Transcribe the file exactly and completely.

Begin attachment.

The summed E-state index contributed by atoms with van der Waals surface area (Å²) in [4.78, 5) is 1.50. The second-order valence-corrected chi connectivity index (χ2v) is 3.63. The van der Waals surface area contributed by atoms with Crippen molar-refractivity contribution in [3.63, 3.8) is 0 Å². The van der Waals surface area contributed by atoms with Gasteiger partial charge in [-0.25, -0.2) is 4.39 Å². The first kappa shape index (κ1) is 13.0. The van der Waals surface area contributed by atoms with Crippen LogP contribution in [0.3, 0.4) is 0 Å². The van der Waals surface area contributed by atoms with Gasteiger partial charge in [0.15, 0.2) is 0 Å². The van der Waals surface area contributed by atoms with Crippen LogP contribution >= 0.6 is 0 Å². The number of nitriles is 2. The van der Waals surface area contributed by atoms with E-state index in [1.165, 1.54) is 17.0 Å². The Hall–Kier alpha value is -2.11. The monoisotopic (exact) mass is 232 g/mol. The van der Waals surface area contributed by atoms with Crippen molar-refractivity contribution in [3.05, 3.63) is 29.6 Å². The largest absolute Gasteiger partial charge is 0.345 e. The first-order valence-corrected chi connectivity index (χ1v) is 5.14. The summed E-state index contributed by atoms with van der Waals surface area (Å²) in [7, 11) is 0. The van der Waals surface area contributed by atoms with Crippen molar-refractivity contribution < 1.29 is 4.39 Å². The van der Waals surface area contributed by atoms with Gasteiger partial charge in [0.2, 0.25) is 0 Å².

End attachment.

The summed E-state index contributed by atoms with van der Waals surface area (Å²) in [4.78, 5) is 1.50. The second-order valence-corrected chi connectivity index (χ2v) is 3.63. The van der Waals surface area contributed by atoms with Crippen molar-refractivity contribution in [3.63, 3.8) is 0 Å². The van der Waals surface area contributed by atoms with Gasteiger partial charge in [-0.25, -0.2) is 4.39 Å². The first kappa shape index (κ1) is 13.0. The van der Waals surface area contributed by atoms with Crippen LogP contribution in [0.3, 0.4) is 0 Å². The van der Waals surface area contributed by atoms with Gasteiger partial charge in [0.15, 0.2) is 0 Å². The van der Waals surface area contributed by atoms with Crippen LogP contribution >= 0.6 is 0 Å². The number of nitriles is 2. The van der Waals surface area contributed by atoms with E-state index in [1.165, 1.54) is 17.0 Å². The Hall–Kier alpha value is -2.11. The monoisotopic (exact) mass is 232 g/mol. The van der Waals surface area contributed by atoms with Crippen molar-refractivity contribution in [3.05, 3.63) is 29.6 Å². The largest absolute Gasteiger partial charge is 0.345 e. The first-order valence-corrected chi connectivity index (χ1v) is 5.14. The summed E-state index contributed by atoms with van der Waals surface area (Å²) in [7, 11) is 0. The van der Waals surface area contributed by atoms with Crippen molar-refractivity contribution < 1.29 is 4.39 Å². The van der Waals surface area contributed by atoms with Gasteiger partial charge in [0.2, 0.25) is 0 Å².